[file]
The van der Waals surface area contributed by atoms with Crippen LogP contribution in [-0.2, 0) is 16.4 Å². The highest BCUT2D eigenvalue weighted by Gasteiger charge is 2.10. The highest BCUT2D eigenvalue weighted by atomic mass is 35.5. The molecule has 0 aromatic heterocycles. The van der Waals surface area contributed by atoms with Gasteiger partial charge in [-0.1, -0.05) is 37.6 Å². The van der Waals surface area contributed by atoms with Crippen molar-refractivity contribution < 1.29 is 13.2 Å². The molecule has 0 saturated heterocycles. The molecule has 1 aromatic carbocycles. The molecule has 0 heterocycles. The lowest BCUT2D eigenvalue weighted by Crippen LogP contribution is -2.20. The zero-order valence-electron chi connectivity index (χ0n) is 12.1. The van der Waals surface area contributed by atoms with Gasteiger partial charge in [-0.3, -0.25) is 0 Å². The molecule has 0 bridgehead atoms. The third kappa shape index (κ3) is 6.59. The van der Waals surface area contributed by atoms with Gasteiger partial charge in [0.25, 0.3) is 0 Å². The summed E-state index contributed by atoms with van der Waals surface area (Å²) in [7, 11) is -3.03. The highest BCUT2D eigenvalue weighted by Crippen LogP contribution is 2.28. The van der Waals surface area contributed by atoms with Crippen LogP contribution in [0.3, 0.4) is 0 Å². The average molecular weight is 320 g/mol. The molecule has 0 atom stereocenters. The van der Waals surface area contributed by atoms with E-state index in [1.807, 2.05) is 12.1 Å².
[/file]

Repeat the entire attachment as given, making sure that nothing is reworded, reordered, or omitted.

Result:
The van der Waals surface area contributed by atoms with Crippen LogP contribution in [-0.2, 0) is 16.4 Å². The highest BCUT2D eigenvalue weighted by Gasteiger charge is 2.10. The highest BCUT2D eigenvalue weighted by atomic mass is 35.5. The molecule has 0 aromatic heterocycles. The van der Waals surface area contributed by atoms with Gasteiger partial charge in [-0.1, -0.05) is 37.6 Å². The van der Waals surface area contributed by atoms with Crippen molar-refractivity contribution < 1.29 is 13.2 Å². The molecule has 0 saturated heterocycles. The molecule has 1 aromatic carbocycles. The molecule has 0 heterocycles. The lowest BCUT2D eigenvalue weighted by Crippen LogP contribution is -2.20. The zero-order valence-electron chi connectivity index (χ0n) is 12.1. The van der Waals surface area contributed by atoms with Gasteiger partial charge in [-0.3, -0.25) is 0 Å². The molecule has 0 bridgehead atoms. The third kappa shape index (κ3) is 6.59. The van der Waals surface area contributed by atoms with Gasteiger partial charge in [0.25, 0.3) is 0 Å². The summed E-state index contributed by atoms with van der Waals surface area (Å²) in [7, 11) is -3.03. The highest BCUT2D eigenvalue weighted by Crippen LogP contribution is 2.28. The van der Waals surface area contributed by atoms with Crippen LogP contribution in [0.3, 0.4) is 0 Å². The average molecular weight is 320 g/mol. The molecule has 0 atom stereocenters. The van der Waals surface area contributed by atoms with E-state index in [1.807, 2.05) is 12.1 Å².